The rising cost of healthcare in the U.S., and the requirement for insurers to cover high-risk patients under the Affordable Care Act, are causing an increase in insurance premiums everywhere. Benchmark silver plans under the ACA are expected to see an average premium increase of 22% in 2017.
This can negatively affect healthcare organizations as patients look to find the best care at the lowest cost, and it can negatively impact businesses that are covering the cost of health insurance for employees. The shift in healthcare from volume-based to value-based means the traditional fee-for-service model, a payment system in which providers are compensated for each service rendered, will soon be unsustainable.
To combat this issue, healthcare organizations like Revere Health, the largest independent physician group in Utah, are moving from fee-for-service to fee-for-value models, where payment for work is based on improving a patient’s health at a lower cost. This incentivizes healthcare providers to keep costs low while improving the quality of care patients receive. It also focuses on preventive practices and encourages coordinated care between providers.
The future of the ACA is uncertain given the outcome of the recent 2016 presidential election, but Revere Health is continuing its value-based care initiative independent of changes to the law. Healthcare systems that deliver the best care at the lowest costs are the ones that will be successful, and patients will seek them out in the long term regardless of what happens to healthcare laws at the federal level.
Revere Health is the first healthcare organization in Utah to be accredited as an accountable care organization by Medicare. As an ACO, Revere Health actively measures and monitors quality and health outcomes, and reports that data for review and comparison of healthcare providers across the country. Each year since Revere Health’s accreditation in 2012, it has seen increasing success in the improvement of care and cost reduction.
“In 2015, our efforts to provide value-based care resulted in quality scores among the top quartile of all systems,” said Revere Health CEO Scott Barlow. “We also lowered the cost of care by 8.8% for our Medicare Shared Savings (MSSP) population based on the cost trajectory of health systems in the area. Only 30% of 392 MSSP groups nationwide met the threshold for shared savings, and Revere Health was in the top 25% of those that did qualify, and the only system in Utah to qualify.”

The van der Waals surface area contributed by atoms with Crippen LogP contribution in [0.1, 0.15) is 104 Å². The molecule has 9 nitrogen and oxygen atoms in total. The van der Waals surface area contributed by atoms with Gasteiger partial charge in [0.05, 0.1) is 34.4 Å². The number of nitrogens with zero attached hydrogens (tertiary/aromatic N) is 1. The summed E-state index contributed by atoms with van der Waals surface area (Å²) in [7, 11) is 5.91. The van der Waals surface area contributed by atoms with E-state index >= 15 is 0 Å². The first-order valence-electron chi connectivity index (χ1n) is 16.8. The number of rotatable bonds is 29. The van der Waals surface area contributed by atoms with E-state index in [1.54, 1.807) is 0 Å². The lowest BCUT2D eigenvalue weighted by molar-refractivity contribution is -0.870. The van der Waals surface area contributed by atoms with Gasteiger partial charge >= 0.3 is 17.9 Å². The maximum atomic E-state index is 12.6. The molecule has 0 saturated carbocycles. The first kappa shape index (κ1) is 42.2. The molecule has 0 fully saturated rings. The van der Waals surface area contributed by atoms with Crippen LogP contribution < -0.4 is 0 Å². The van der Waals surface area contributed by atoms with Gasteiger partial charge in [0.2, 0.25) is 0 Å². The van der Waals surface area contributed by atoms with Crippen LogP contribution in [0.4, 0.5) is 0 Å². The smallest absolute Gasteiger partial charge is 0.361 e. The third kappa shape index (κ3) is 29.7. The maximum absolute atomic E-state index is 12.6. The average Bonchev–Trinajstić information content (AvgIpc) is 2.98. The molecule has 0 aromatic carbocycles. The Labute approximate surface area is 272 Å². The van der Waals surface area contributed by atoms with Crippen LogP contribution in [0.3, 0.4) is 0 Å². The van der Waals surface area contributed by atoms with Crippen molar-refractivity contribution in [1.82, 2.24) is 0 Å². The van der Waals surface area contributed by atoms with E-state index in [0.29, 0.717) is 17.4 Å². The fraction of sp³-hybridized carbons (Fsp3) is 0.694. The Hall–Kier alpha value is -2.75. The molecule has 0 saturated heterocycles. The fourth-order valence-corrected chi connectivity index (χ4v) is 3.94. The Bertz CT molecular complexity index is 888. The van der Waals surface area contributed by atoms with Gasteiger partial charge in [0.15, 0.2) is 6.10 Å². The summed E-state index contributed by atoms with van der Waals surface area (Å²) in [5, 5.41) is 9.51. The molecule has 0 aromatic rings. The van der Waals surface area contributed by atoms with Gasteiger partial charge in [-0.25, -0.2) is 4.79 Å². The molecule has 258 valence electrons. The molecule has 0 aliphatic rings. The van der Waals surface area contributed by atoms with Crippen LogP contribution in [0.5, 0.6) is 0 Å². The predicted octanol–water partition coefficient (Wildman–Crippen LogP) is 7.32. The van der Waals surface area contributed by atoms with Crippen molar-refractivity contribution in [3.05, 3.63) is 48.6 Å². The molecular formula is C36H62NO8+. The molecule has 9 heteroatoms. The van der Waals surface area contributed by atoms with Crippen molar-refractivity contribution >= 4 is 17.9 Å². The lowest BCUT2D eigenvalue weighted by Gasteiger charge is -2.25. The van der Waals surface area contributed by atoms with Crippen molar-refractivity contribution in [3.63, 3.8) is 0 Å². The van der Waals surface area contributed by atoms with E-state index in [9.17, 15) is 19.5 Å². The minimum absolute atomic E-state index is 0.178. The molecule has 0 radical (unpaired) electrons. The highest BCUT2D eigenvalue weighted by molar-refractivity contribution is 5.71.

Systems that successfully improve the quality of care while saving costs will reap financial rewards and grow market share in the healthcare industry.
“Value-driven care systems act as an incentive to improve patient outcomes while providing care at a lower cost,” Barlow added. “It’s an incentive to learn about and consider the cost of care when helping a patient make treatment decisions.”
Success in a value-based model requires that organizations acquire and analyze more data. Value-based care improves the cost and quality of care, but cannot be done without a data-driven approach.
Cost: Measuring cost involves identifying all the components in a patient’s treatment plan. Looking at each component at an individual level helps determine where you can achieve savings.
For example, after completing the same surgery, one orthopedic provider might send his or her patient to a skilled nursing facility. Another provider might use outpatient physical therapy instead. Both methods achieve the same results for the patient, but one comes at significantly lower cost.
Quality: The fee-for-value model no longer pays providers based on the quantity of procedures they perform. Instead, providers are compensated for the quality of services provided and the status of a patient’s outcome.
Patient outcomes are determined by the full cycle of care and patient satisfaction rather than on a per-visit basis. Measuring health and recovery status is essential to determining the success of these outcomes. Revere Health providers track outcomes including hospital readmissions, emergency care visits and success rates of procedures and treatments, all of which are indicators of a patient's overall health over a period of time.
A value-based care approach requires the support of all providers, clinical staff and hospitals, along with each patient, evaluating clinical processes.
“Documenting processes and measuring variation can help identify those that are inefficient and the least cost-effective,” Barlow explained. “Analyzing clinical processes is critical to implementing necessary changes.”
To accomplish these changes, Revere Health implemented an internal system that involves every employee in the process. It rewards those who contribute to better quality care and cost savings. Not only do these methods help Revere Health prepare for the future of healthcare, they also help its patients receive the best possible care.
Revere Health’s internal value-based care initiative and changes to its own healthcare delivery system to reduce cost and improve quality will contribute to success with federal and commercial payer value-based care initiatives, but is an initiative that Revere Health is choosing to implement independent of potential healthcare reform.
Lexi Argyle is a communications and public relations professional who specializes in healthcare.